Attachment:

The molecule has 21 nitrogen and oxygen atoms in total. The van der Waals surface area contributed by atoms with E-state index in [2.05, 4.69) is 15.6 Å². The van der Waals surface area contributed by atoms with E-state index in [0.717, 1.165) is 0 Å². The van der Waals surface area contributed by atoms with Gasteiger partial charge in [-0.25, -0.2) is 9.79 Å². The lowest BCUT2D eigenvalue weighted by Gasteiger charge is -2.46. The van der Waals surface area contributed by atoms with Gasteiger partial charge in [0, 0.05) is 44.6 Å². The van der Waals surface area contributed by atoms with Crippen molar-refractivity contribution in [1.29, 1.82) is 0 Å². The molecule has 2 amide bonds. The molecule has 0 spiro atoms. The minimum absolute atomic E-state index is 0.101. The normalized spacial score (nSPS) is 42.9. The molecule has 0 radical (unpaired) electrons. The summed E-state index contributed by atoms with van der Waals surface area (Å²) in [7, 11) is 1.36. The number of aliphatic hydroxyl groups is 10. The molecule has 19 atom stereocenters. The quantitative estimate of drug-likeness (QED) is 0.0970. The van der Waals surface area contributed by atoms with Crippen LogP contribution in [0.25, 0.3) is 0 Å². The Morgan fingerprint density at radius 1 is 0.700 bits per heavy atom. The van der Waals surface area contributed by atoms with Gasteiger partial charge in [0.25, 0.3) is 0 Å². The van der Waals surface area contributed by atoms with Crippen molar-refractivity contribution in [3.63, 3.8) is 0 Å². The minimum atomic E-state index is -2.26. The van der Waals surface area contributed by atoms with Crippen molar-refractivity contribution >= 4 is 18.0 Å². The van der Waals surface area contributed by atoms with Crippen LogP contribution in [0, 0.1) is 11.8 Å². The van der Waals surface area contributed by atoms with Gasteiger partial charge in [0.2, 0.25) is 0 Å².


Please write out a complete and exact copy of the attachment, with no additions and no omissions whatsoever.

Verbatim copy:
The molecule has 21 nitrogen and oxygen atoms in total. The van der Waals surface area contributed by atoms with E-state index in [2.05, 4.69) is 15.6 Å². The van der Waals surface area contributed by atoms with E-state index in [0.717, 1.165) is 0 Å². The van der Waals surface area contributed by atoms with Gasteiger partial charge in [-0.25, -0.2) is 9.79 Å². The lowest BCUT2D eigenvalue weighted by Gasteiger charge is -2.46. The van der Waals surface area contributed by atoms with Gasteiger partial charge in [0, 0.05) is 44.6 Å². The van der Waals surface area contributed by atoms with Crippen molar-refractivity contribution in [1.29, 1.82) is 0 Å². The molecule has 2 amide bonds. The molecule has 0 spiro atoms. The minimum absolute atomic E-state index is 0.101. The normalized spacial score (nSPS) is 42.9. The molecule has 0 radical (unpaired) electrons. The summed E-state index contributed by atoms with van der Waals surface area (Å²) in [7, 11) is 1.36. The number of aliphatic hydroxyl groups is 10. The molecule has 19 atom stereocenters. The quantitative estimate of drug-likeness (QED) is 0.0970. The van der Waals surface area contributed by atoms with Crippen LogP contribution in [0.25, 0.3) is 0 Å². The Morgan fingerprint density at radius 1 is 0.700 bits per heavy atom. The van der Waals surface area contributed by atoms with Gasteiger partial charge in [0.25, 0.3) is 0 Å². The van der Waals surface area contributed by atoms with Crippen molar-refractivity contribution in [3.63, 3.8) is 0 Å². The minimum atomic E-state index is -2.26. The van der Waals surface area contributed by atoms with Crippen molar-refractivity contribution >= 4 is 18.0 Å². The van der Waals surface area contributed by atoms with Crippen LogP contribution in [0, 0.1) is 11.8 Å². The van der Waals surface area contributed by atoms with Gasteiger partial charge in [0.2, 0.25) is 0 Å².